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What are Cognitive Abilities and Skills, and How to Boost Them?

learn about cognitive abilityFirst of all, what is cog­ni­tion? Cog­ni­tion has to do with how a per­son under­stands and acts in the world. It is the set of abil­i­ties or processes that are part of nearly every human action.

Cog­ni­tive abil­i­ties are brain-based skills we need to carry out any task from the sim­plest to the most com­plex. They have more to do with the mech­a­nisms of how we learn, remem­ber, problem-solve, and pay atten­tion rather than with any actual knowl­edge. For instance, answer­ing the tele­phone involves at least: per­cep­tion (hear­ing the ring tone), deci­sion tak­ing (answer­ing or not), motor skill (lift­ing the receiver), lan­guage skills (talk­ing and under­stand­ing lan­guage), social skills (inter­pret­ing tone of voice and inter­act­ing prop­erly with another human being).

Men­tal func­tions or cog­ni­tive abil­i­ties are based on spe­cific neu­ronal net­works. For instance mem­ory skills rely mainly on parts of the tem­po­ral lobes and parts of the frontal lobes (behind the forehead).

In the table below, you can browse through the main brain func­tions involved in cog­ni­tion. You will also find brain teasers that will help you exer­cise the cog­ni­tive abil­i­ties described. Learn, and have fun!

COGNITIVE ABILITIES ARE BRAINS FUNCTIONS

Cog­ni­tive Ability/Brain Func­tion
Skills involved
Per­cep­tion

Recog­ni­tion and inter­pre­ta­tion of sen­sory stim­uli (smell, touch, hear­ing, etc.)

Brain chal­lenges:

Atten­tion Abil­ity to sus­tain con­cen­tra­tion on a par­tic­u­lar object, action, or thought.
Abil­ity to man­age com­pet­ing demands in our environment.Brain challenges:

Mem­ory Short-term/ work­ing mem­ory (lim­ited stor­age).
Long-term mem­ory (unlim­ited storage).Brain challenges:

Motor Abil­ity to mobi­lize our mus­cles and bod­ies.
Abil­ity to manip­u­late objects.

Brain chal­lenges:

  • Tap your right hand on the table. At the same time, make a cir­cu­lar move­ment with  your left hand (as if you were clean­ing the table)
  • Switch hands
Lan­guage Skills allow­ing us to trans­late sounds into words and gen­er­ate ver­bal output.

Brain chal­lenges:

Visual and Spa­tial Processing Abil­ity to process incom­ing visual stimuli.Ability to under­stand spa­tial rela­tion­ship between objects.Ability to visu­al­ize images and scenarios.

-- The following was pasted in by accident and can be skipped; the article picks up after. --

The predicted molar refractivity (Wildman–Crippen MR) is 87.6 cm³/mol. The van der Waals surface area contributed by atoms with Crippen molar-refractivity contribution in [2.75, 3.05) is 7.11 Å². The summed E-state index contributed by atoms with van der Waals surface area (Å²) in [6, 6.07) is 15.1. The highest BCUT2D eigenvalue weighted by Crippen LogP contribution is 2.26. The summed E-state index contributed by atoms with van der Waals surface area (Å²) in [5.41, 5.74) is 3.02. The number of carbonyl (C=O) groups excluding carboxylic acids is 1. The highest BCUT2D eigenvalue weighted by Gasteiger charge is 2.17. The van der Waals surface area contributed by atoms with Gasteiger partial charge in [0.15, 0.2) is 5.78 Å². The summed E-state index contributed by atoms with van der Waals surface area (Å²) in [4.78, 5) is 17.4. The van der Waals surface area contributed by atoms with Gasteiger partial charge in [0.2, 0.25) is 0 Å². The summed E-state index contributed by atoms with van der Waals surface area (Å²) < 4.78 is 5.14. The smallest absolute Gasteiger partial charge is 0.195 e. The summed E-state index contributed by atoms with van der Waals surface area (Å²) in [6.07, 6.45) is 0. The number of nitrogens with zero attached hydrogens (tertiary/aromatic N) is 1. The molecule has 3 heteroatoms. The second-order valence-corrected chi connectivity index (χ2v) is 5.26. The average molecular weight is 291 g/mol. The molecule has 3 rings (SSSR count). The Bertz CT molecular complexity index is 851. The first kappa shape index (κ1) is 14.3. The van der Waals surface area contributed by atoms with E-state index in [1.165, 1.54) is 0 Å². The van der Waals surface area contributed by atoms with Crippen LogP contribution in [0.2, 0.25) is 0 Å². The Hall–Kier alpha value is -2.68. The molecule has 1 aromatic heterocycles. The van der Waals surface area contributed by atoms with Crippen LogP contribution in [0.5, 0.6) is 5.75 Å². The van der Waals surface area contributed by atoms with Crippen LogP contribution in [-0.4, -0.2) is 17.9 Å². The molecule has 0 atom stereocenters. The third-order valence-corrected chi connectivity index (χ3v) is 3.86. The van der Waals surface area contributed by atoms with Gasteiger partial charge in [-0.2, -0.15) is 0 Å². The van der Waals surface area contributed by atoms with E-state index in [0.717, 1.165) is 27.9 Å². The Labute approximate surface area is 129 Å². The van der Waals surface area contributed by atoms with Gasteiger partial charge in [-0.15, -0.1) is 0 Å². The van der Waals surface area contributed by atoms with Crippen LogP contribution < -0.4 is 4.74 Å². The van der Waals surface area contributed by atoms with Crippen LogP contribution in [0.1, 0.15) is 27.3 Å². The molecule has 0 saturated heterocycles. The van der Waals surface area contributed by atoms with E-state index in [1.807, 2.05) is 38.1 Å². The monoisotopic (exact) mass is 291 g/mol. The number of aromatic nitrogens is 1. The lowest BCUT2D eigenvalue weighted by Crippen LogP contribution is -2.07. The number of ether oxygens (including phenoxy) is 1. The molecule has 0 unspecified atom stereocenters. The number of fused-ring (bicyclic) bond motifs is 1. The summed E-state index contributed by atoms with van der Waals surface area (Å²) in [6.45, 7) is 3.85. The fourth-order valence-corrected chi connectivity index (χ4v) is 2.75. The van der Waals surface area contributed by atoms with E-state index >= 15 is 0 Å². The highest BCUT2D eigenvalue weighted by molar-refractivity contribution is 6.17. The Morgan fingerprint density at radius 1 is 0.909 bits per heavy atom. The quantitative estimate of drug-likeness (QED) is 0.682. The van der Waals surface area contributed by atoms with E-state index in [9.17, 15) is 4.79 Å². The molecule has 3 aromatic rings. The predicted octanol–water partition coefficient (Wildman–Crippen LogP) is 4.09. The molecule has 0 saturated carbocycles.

Brain chal­lenges:

Exec­u­tive Functions Abil­i­ties that enable goal-oriented behav­ior, such as the abil­ity to plan, and exe­cute a goal. These include:
Flex­i­bil­ity: the capac­ity for quickly switch­ing to the appro­pri­ate men­tal mode.
The­ory of mind: insight into other people’s inner world, their plans, their likes and dis­likes.
Antic­i­pa­tion: pre­dic­tion based on pat­tern recog­ni­tion.
Problem-solving: defin­ing the prob­lem in the right way to then gen­er­ate solu­tions and pick the right one.
Deci­sion mak­ing: the abil­ity to make deci­sions based on problem-solving, on incom­plete infor­ma­tion and on emo­tions (ours and oth­ers’).
Work­ing Mem­ory: the capac­ity to hold and manip­u­late infor­ma­tion “on-line” in real time.
Emo­tional self-regulation: the abil­ity to iden­tify and man­age one’s own emo­tions for good per­for­mance.
Sequenc­ing: the abil­ity to break down com­plex actions into man­age­able units and pri­or­i­tize them in the right order.

Inhi­bi­tion: the abil­ity to with­stand dis­trac­tion, and inter­nal urges.

Brain chal­lenges:

.

COGNITIVE ABILITIES CAN IMPROVE IF EXERCISED

With age, some cog­ni­tive abil­i­ties decline, espe­cially the exec­u­tive func­tions. In addi­tion, cog­ni­tive abil­i­ties that are not used reg­u­larly tend to dimin­ish over time. For­tu­nately, these skills can also be improved with reg­u­lar practice.

To learn more about lifestyle and activ­i­ties to boost cog­ni­tive abil­i­ties, you can enjoy read­ing The Sharp­Brains Guide to Brain Fit­ness: How to Opti­mize Brain Health and Per­for­mance at Any Age (284 pages; April 2013).

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3 Responses

  1. Kevin McGrew says:

    An inter­est­ing list. How­ever, the defin­i­tive cog­ni­tive abil­i­ties tax­on­omy is now widely con­sid­ered to be the Horn-Cattell Gf-Gc or Cattell-Horn-Catell (CHC) the­ory of cog­ni­tive abil­i­ties. It is a hier­ar­chi­cal tax­on­omy of cog­ni­tive abil­i­ties that includes gen­eral intel­li­gence (g) at the top, 8–10 broad abil­i­ties at the next stra­tum, and 50+ spe­cial­ized nar­row cog­ni­tive abil­i­ties. It is widely accepted as the most empir­i­cally solid psy­cho­me­t­ric for­mu­la­tion of a tax­on­omy of human cog­ni­tive abil­i­ties. More infor­ma­tion can be found at:

    http://www.iapsych.com/CHCPP/CHCPP.html

    Updated infor­ma­tion can be found at IQs Cor­ner (www.intelligencetesting.blogspot.com).

    Kevin (the web/blogmaster for these two URLs)

  2. Alvaro says:

    Thanks Kevin, we are try­ing to cre­ate a user-friendly list for non-experts, not rede­fine aca­d­e­mic cat­e­gories. Many neu­ropsy­chol­o­gists focus on other dimen­sions rather than the con­struct “g”. We will review the mate­ri­als you sug­gest, and happy to refine as needed. Thanks

  3. Don says:

    Is a diag­no­sis of legally blind a dimin­ish­ment of cog­ni­tive abil­i­ties?
    If so how many cog­ni­tive abil­i­ties are decreased in the absence of other problems?

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